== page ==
Fri, 12 Feb 2010
Susilo Bambang Yudhoyono, the Indonesian leader, should be riding high after victories for himself and his party in last year’s presidential and legislative elections and sustained economic growth through the global financial crisis.

But his agenda to continue his relatively successful first-term assault on corruption and to tame the country’s disorderly bureaucracy is foundering amid infighting in his ruling coalition and pressure from vested interests.
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“He has set out with a moderately ambitious agenda within an environment that is not conducive to significant change,” said Damien Kingsbury of Deakin University in Australia. “The first term is where the achievements were made and the second will be more difficult to get significant gains.”

The fight against corruption, which has been the former general’s priority, suffered a symbolic setback on Thursday as a Jakarta court sentenced Antasari Azhar, who ran the country’s well-respected anti-graft agency until last year, to 18 years in prison for orchestrating the murder of a businessman.

Mr Antasari has denied the charges, claiming he was framed. Before he was removed from his post, he had successfully convicted a senior prosecutor and several politicians.

The assault on the anti-graft agency has gone deeper. Two deputy chairmen were suspended from duty for three months last year amid allegations of bribery and abuse of power. They were found to have been framed, in a case implicating two wealthy businessmen and senior officials from the police and attorney-general’s office.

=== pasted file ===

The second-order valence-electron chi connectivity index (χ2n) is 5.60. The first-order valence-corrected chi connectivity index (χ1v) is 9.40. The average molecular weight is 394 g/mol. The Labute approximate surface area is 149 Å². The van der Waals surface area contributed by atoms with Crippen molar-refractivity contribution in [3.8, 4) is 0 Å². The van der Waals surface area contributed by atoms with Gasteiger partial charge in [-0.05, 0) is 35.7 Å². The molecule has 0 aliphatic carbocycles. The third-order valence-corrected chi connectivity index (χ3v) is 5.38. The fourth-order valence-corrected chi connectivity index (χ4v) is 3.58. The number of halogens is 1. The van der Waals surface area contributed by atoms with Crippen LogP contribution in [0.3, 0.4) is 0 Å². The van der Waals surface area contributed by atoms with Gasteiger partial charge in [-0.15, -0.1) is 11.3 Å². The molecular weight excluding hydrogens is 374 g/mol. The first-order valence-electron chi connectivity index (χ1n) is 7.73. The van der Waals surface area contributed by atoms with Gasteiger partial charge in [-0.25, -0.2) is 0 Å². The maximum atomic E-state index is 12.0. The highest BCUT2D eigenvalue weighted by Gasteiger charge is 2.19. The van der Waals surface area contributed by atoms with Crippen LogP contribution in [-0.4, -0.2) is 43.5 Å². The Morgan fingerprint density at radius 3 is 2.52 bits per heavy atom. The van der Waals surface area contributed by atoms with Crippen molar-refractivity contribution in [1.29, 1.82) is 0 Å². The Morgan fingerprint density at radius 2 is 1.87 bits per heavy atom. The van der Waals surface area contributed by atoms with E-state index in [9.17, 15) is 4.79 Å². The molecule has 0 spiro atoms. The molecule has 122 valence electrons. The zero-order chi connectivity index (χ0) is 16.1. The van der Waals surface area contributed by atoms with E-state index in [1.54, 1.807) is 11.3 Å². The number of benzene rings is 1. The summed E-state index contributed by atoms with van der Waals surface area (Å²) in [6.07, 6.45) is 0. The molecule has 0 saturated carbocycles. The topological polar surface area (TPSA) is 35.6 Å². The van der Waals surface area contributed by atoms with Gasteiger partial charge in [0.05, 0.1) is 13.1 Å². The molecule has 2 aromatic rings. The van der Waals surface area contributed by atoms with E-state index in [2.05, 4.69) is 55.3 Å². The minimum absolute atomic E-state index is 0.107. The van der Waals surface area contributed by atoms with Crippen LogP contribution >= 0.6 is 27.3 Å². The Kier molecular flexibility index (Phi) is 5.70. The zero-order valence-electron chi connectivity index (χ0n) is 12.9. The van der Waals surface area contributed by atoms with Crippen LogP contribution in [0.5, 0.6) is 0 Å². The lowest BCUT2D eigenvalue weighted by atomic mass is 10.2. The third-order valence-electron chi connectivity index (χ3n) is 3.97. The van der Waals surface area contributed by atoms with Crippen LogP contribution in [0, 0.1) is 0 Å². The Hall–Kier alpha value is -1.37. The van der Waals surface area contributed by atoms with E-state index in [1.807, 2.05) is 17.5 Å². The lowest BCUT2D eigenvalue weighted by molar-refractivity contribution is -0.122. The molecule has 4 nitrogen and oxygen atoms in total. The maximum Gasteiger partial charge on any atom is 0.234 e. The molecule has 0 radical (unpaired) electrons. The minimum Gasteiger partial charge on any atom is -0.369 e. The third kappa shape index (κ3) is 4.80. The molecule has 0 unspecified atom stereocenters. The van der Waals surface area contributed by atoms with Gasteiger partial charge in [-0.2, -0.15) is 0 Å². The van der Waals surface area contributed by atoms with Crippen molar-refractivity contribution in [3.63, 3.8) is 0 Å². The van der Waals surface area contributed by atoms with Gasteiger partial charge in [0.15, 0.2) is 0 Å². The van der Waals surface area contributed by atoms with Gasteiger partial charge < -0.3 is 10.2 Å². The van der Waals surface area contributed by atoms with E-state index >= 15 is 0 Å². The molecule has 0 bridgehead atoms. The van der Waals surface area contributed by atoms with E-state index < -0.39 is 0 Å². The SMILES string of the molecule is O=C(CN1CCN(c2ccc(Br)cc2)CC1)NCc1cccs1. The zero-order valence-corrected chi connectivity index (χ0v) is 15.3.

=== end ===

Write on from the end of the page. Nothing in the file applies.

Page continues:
The two leading technocrats on Mr Yudhoyono’s economics team are also on the defensive. Sri Mulyani Indrawati, the finance minister, and Boediono, the vice-president who until last year served as central bank governor, have been severely criticised over the 2008 bail-out of Bank Century, then a small, ailing and largely unknown bank.

Rescue costs ballooned from Rp632bn ($67m, €49m, Ł43m) to Rp6,700bn. A big depositor is being questioned over how he was able to extract funds that were frozen and allegations were made that rescue money benefited donors to Mr Yudhoyono’s campaign.

Most parties represented on a parliamentary committee investigating the rescue, including some in the governing coalition, last week alleged legal wrongdoing in the bail-out.

One observer said the barrage of criticism levelled at Mrs Sri Mulyani and Mr Boediono is indicative of the power struggles within the government over budgets and control of Indonesia’s huge state-owned enterprises.

During Mr Yudhoyono’s first term, Mrs Sri Mulyani began a broad sweep against companies and members of the elite who were underpaying taxes.

“I thought that everybody was happy with the reform,” Mrs Sri Mulyani told the Financial Times. “But maybe I was wrong.”

The complexity of Indonesia’s politics is demonstrated by the fact the Golkar party – a partner in Mr Yudhoyono’s government – led many of the attacks both on the president and his allies. The ruling party under Suharto, Indonesia’s late dictator, Golkar remains a bastion of vested interests in the bureaucracy.

Aleksius Jemadu, professor at Pelita Harapan University in Jakarta, said the old guard and “especially Golkar” want “to change the domination of SBY and his Democratic party, which have the potential to marginalise their interests”.

Three Golkar legislators have been convicted for graft and Bumi Resources, a coal group controlled by the family of Aburizal Bakrie, party chairman, is being chased for tax evasion, a charge it denies.

The stakes for the country are high. “What we have been lacking in the past 10 years is really reform on bureaucracy, and that really dampens the investment climate,” said Sandiaga Uno of Saratoga Capital. “This is going to be the make or break [test] for Indonesia emerging in the next five years as a real powerhouse.”



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